Friday, February 28, 2014

Cruel, but Not Quite Beautiful

The tale of Beauty and the Beast is one we all recognize. It has been told, retold, reworked, and completely reimagined. Rosamund Hodge decided to reimagine a classic in a way that makes a world-known story completely unique in Cruel Beauty

Nyx was told her purpose at the age of nine. She was to marry the Gentle Lord and then kill him. Killing him would avenge her mother's death and release the curse upon Arcadia. The demons that drive people to madness would retreat, and they could live again. They could be whole again. She should have accepted her sacrifice gracefully, but she always resented her sister for being the protected twin. Meanwhile, Nyx watched her father and aunt grow closer, watched her optimistic sister swear Nyx would be successful and then return to them, and watched her 17th birthday grow closer. 

When she is finally wed to the lord, who never leaves his castle, she enters the building ready to follow through with her purpose. Unfortunately, the lord is two steps ahead of her and disarms her. Then he promptly warns her not to start roaming around the castle at will. Certain rooms are permitted, but the remainder of the castle is off-limits. Never one to listen to what people tell her to do, Nyx starts her search to find the four Hermetic Hearts that will help her control the magic. In her journeys, she realizes the lord's servant, Shade, is more than mere shadows and demon, he is trapped in the castle just as she is, and she vows to release him as well when she kills the Gentle Lord. Nyx was raised for this purpose, but there is much she doesn't know about the world she lives in.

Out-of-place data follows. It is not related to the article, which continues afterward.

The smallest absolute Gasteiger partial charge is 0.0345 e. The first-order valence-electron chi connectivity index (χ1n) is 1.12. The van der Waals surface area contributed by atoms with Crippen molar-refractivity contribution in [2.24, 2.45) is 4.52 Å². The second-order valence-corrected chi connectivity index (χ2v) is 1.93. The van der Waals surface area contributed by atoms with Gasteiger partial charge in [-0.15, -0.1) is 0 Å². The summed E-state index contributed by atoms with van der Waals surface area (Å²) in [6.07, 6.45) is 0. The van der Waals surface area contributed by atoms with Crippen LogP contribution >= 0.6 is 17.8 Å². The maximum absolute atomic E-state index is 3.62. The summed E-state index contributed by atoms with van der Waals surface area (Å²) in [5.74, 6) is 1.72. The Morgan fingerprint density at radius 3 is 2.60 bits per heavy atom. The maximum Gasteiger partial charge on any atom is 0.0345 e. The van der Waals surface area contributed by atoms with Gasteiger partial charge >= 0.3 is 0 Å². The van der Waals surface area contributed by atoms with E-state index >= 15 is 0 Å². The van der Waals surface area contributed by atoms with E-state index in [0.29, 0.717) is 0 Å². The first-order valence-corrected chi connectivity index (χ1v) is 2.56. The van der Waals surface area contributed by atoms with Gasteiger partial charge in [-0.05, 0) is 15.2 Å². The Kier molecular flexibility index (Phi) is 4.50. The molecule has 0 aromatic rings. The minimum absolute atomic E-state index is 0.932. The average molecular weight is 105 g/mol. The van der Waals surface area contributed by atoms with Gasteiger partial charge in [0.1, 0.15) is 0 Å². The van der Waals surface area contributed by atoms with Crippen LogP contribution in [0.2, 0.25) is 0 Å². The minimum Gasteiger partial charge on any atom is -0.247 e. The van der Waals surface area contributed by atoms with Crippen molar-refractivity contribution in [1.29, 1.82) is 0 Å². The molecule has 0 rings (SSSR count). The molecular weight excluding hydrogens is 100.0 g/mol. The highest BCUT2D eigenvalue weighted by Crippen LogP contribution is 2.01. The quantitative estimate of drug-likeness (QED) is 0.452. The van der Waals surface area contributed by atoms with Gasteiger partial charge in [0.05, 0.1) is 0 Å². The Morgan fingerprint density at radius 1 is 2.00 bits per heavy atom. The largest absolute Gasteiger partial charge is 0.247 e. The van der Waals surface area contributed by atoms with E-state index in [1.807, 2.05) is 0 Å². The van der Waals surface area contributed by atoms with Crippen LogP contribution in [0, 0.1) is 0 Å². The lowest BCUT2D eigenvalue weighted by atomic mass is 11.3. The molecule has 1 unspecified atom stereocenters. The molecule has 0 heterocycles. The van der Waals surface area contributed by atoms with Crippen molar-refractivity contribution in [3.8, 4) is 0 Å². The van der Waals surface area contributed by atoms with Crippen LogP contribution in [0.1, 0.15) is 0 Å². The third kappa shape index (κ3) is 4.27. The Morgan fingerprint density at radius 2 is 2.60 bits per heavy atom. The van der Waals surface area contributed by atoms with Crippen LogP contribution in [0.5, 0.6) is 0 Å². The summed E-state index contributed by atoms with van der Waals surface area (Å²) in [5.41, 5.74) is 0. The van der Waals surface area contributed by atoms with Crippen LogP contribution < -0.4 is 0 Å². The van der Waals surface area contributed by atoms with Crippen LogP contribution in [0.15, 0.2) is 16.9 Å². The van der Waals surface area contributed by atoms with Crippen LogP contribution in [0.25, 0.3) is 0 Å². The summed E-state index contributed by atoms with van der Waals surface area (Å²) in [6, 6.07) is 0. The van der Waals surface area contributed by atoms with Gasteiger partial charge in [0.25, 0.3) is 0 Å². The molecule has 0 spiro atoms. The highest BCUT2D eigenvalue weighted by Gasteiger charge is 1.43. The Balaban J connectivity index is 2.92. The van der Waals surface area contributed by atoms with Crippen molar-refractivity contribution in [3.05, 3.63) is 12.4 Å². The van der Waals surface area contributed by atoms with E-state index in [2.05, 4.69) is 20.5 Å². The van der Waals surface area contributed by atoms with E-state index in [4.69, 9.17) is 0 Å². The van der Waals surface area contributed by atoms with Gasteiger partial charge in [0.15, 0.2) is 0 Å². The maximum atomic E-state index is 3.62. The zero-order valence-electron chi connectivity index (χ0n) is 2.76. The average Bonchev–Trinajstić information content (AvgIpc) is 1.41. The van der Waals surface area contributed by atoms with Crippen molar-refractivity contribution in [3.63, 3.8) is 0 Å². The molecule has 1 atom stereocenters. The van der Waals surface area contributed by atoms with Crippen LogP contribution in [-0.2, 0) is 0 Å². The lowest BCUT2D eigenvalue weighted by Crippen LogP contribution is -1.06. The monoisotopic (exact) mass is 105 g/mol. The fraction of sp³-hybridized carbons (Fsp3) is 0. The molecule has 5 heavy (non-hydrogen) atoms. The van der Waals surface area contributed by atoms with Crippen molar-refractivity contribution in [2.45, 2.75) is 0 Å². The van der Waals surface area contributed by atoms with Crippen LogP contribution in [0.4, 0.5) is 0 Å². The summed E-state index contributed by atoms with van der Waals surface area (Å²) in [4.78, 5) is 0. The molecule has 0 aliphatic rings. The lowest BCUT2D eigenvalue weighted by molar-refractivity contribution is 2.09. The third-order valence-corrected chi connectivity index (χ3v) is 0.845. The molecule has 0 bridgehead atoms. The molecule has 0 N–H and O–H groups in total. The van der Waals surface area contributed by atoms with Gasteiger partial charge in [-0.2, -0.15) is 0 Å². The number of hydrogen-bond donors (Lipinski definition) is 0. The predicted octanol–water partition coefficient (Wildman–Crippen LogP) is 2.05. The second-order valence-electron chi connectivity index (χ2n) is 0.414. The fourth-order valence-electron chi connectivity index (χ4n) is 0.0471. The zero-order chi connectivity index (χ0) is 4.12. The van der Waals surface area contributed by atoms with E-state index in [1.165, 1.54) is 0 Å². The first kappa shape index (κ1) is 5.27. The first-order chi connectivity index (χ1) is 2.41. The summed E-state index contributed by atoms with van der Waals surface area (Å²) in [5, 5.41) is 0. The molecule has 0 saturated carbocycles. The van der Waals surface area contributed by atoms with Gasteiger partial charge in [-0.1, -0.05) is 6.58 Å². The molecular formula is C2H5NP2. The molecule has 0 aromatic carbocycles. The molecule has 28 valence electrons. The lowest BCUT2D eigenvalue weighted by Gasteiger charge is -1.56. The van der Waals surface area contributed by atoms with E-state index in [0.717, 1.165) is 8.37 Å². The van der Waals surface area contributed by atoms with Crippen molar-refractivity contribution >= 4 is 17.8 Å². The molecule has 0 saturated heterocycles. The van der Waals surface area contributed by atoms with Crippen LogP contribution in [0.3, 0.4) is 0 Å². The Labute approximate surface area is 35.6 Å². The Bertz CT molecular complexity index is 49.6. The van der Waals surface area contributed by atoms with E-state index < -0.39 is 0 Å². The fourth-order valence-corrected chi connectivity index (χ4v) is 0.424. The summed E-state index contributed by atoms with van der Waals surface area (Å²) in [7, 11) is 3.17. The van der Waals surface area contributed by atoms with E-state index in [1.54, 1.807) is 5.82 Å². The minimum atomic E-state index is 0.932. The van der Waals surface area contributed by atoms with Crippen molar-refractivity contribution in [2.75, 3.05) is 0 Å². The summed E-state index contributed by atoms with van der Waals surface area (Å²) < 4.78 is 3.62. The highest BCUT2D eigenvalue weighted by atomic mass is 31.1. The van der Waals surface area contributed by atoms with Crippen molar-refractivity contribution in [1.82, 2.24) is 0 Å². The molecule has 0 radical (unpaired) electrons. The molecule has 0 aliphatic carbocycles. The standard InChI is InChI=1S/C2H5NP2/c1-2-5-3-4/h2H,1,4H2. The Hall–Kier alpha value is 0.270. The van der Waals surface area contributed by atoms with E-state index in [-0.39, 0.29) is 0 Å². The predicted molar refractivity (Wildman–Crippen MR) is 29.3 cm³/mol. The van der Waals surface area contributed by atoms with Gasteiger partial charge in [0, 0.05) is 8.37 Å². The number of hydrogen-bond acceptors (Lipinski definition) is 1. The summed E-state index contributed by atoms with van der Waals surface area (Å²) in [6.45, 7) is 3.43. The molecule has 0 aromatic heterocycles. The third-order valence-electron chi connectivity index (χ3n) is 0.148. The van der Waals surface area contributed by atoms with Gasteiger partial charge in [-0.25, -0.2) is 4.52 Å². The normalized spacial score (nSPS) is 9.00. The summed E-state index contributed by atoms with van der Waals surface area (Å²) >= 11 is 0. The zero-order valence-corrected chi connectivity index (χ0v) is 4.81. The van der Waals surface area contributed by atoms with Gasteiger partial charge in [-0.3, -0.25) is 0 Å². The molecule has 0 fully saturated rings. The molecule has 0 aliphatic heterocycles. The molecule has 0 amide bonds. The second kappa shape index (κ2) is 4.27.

Well, this was certainly a different twist on the old Beauty and the Beast story, that's for sure. Unfortunately, I am not sure I really liked it. The connection to the fairy tale is minimal at best, which would have been fine, but the story was incredibly confusing. I just didn't know what was really happening a lot of the time. And the ending totally confused me, on top of the fact it was really rushed. The whole story was just so complex and confusing, I really struggled with it. I don't think I would give this story to many of my students- maybe only those incredibly strong readers who love Lord of the Rings and other complex story lines. 

One thing I did love was Nyx. All too often we read those stories about a girl forced into these situations who just accepts her fate, no matter how miserable and outrageous it might be. Not Nyx! She rages against her aunt, her father, even her sister, who she can't seem to reconcile her love for with her jealousy over. I liked the fact that Nyx knew this was bogus and wasn't afraid to play with the emotions of those she felt were responsible for her horribly unjust future. I liked that she was a girl who wasn't afraid to fight back and wanted to find the answer at all costs. I think Nyx is the redeeming factor of this story. Still, it was so incredibly confusing at times (not all the time!) that I just lost interest and had to force myself to keep going. Even my love for Nyx couldn't pull me back in. That made it a tough story for me to finish, let alone like!

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